With nearly 20 years of experience in engineering and management, Jonathan Major leads platform engineering, data pipeline operations, and information security at Crux. He’s committed to mastering new technologies, building great teams, and partnering with customers to make their data delightful. We sat down with Jonathan to learn which qualities make a great engineer.

What qualities make a great platform engineer?

It’s the person who is inquisitive, who always has a learning mentality, and a builder mentality as well. Every day, I’m asking, “Have we got a process to X, Y, Z?” If not, then we build one. It’s constant learning. That’s what I like to see in engineers. Obviously, they also need to know what they’re doing—they need to be competent. We like smart, inquisitive, collaborative people.

How are you helping make data delightful for our clients?

Reliable. Robust. Secure. That’s my mantra. Coming in as one of the founding engineering members of Crux, I’ve seen this company grow. I’m learning all the time. I’m not scared to take on opportunities. I’m bringing to bear my almost 20 years of experience to make [Crux’s]  engineering and culture delightful. For our customers, it’s not only [about] their experience with the API or the UI. It’s also when I meet with them.

What’s an important lesson that you’ve learned from your experience in engineering?

Engineers have a tendency to build things as they want to use them, which can be wrong. So the lesson is to stay customer focused. It’s okay to ask questions. We want that questioning culture where people ask, “How do you feel about this?” That goes into having a context-driven engineering team.

It’s a partnership, so [it’s about] asking questions, learning from customers, and partnering with product management to really drive down to the ask. Engineers can create applications with unicorns and castles, but that’s not really what you want. The client wants a very efficient way to solve their problems.

What are your favorite things to do outside of work?

I’m family oriented. I’ve been married and have two kids who are nine and eleven, so we have a lot of family time–and travel. We just spent two weeks in Cape Cod and Montauk–that was great. Coming from Europe, I’ve got my parents coming over next week from Ireland.

My wife and I, living in the Bay Area, have got lots of opportunities to try new and interesting restaurants. So we do enjoy the local restaurant scene—although I don’t buy expensive avocado toast!

Jonathan still misses his Sinclair ZX81 computer—but these days, he puts up with engineering large-scale distributed systems. He loves “rubber ducking,” sprint planning, fixing bugs, and keeping up with new technologies. Jonathan has worked at financial firms such as IBM and Lotus in Ireland and has held leadership positions at Barclays Global Investors and BlackRock.

Charging Up Mountains

I like to think of getting projects done as ‘charging up mountains.  I appreciate the intense concerted effort and determination needed to do that, and I especially enjoy the unequivocal feeling of doneness when you reach the top of the mountain.  You know you are on top: it’s down in every direction from there (just have to be on the lookout for ‘false peaks though those are usually quickly found out when you look around a bit).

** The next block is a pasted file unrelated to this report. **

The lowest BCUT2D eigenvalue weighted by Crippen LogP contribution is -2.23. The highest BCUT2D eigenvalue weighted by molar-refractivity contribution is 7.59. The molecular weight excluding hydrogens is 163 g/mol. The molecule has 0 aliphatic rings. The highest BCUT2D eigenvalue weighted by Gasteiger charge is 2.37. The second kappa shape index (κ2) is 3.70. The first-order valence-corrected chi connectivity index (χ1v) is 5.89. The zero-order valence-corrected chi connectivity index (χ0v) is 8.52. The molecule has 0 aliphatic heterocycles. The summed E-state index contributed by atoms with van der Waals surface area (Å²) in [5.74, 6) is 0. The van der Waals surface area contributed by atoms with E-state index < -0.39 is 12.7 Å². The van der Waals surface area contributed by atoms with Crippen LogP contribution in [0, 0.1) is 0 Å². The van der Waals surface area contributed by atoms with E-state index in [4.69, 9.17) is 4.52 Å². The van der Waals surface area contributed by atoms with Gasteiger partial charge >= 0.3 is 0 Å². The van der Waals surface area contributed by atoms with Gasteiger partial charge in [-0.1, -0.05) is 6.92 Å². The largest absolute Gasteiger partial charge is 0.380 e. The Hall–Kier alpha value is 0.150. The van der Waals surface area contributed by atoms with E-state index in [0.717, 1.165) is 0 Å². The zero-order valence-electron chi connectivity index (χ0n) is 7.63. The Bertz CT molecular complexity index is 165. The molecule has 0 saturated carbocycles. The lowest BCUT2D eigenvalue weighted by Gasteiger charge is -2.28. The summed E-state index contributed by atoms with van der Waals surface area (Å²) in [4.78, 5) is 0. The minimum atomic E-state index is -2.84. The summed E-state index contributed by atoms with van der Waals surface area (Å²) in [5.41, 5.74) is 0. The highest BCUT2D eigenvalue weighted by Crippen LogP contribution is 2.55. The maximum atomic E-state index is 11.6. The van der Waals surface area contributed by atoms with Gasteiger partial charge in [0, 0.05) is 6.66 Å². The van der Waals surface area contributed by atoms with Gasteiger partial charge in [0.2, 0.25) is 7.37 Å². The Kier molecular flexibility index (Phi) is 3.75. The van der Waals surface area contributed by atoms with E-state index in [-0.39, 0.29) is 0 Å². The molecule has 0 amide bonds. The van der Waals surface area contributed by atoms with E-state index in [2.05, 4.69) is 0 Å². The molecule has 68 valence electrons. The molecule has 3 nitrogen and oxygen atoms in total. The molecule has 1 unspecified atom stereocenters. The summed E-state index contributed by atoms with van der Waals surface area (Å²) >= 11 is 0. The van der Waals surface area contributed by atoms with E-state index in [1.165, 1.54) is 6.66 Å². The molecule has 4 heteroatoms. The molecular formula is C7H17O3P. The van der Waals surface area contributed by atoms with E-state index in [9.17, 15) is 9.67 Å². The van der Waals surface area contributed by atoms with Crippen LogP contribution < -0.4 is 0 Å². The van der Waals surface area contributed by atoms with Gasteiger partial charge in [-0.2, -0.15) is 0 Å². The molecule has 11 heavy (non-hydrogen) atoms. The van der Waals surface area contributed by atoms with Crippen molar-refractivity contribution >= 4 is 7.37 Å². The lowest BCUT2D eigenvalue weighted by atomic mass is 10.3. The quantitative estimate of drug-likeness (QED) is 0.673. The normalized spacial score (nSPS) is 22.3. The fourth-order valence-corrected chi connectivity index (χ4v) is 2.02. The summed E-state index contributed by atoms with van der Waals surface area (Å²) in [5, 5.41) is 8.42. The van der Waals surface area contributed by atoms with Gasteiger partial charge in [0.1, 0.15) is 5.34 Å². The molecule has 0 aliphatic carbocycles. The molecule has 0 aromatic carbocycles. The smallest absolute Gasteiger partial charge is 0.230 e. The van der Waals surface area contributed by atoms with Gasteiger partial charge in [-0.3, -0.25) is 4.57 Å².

For this reason, inside Crux we refer to our Platform releases by names of American peaks that are at least 14,000 feet tall.  We are in the midst of slowly working our way up from the shortest of those (Sunshine Peak in Colorado) to the tallest. When we summit Denali, maybe we’ll do international peaks 🙂  

SafeGraph now on Crux!

We’re delighted to welcome SafeGraph’s geolocation data products to the Crux platform! SafeGraph is a geolocation data provider that maintains ground truth datasets for human movement, physical places, and visits to places of interest. Connect to SafeGraph or learn more here.


In the world of Data Engineering, the acronym “ETL” is standard short-hand for the process of ingesting data from some source, structuring it, and loading it into a database from which you’ll then use that data. ETL stands for “Extract” (ingest, such as picking up files from an FTP site or hitting a data vendor’s API), “Transform” (change the structure of the data into a form that is useful for you), and “Load” (store the transformed data into a database for your own use).

At Crux, where we are serving the needs of many clients, our approach is slightly different, designed both to gain the economies of scale that we can leverage as an industry utility, serving multiple clients across multiple sources of data, and to give individual clients the customized experience that they’d expect from a managed service to meet the needs of their specific use cases.

“EVLS TTT” stands for Extract, Validate, Load, Standardize, Transform, Transform, Transform… “Extract” here is the same as above (ingest data from its source). “Validate” means to check the data as it comes in to make sure that it is accurate and complete. If a data update fails any of the Validation tests we run on it, our Data Operators are notified and corrective action is taken immediately. Examples of validations include ensuring that an incoming data update matches the expected schema, ensuring the values in a column conform to expected min/max ranges (for example should numbers in this column always be positive), or making sure that enumerated types (such as Country) fall within the accepted set of values. Validations also test data coverage: does the date range in the update conform to what is expected? If the dataset is supposed to cover companies in the S&P 500, does it in fact cover all those companies, no more, no less? Validations also look for unlikely spikes and jumps in continuous data, identifying outliers for closer examination by our Data Operators.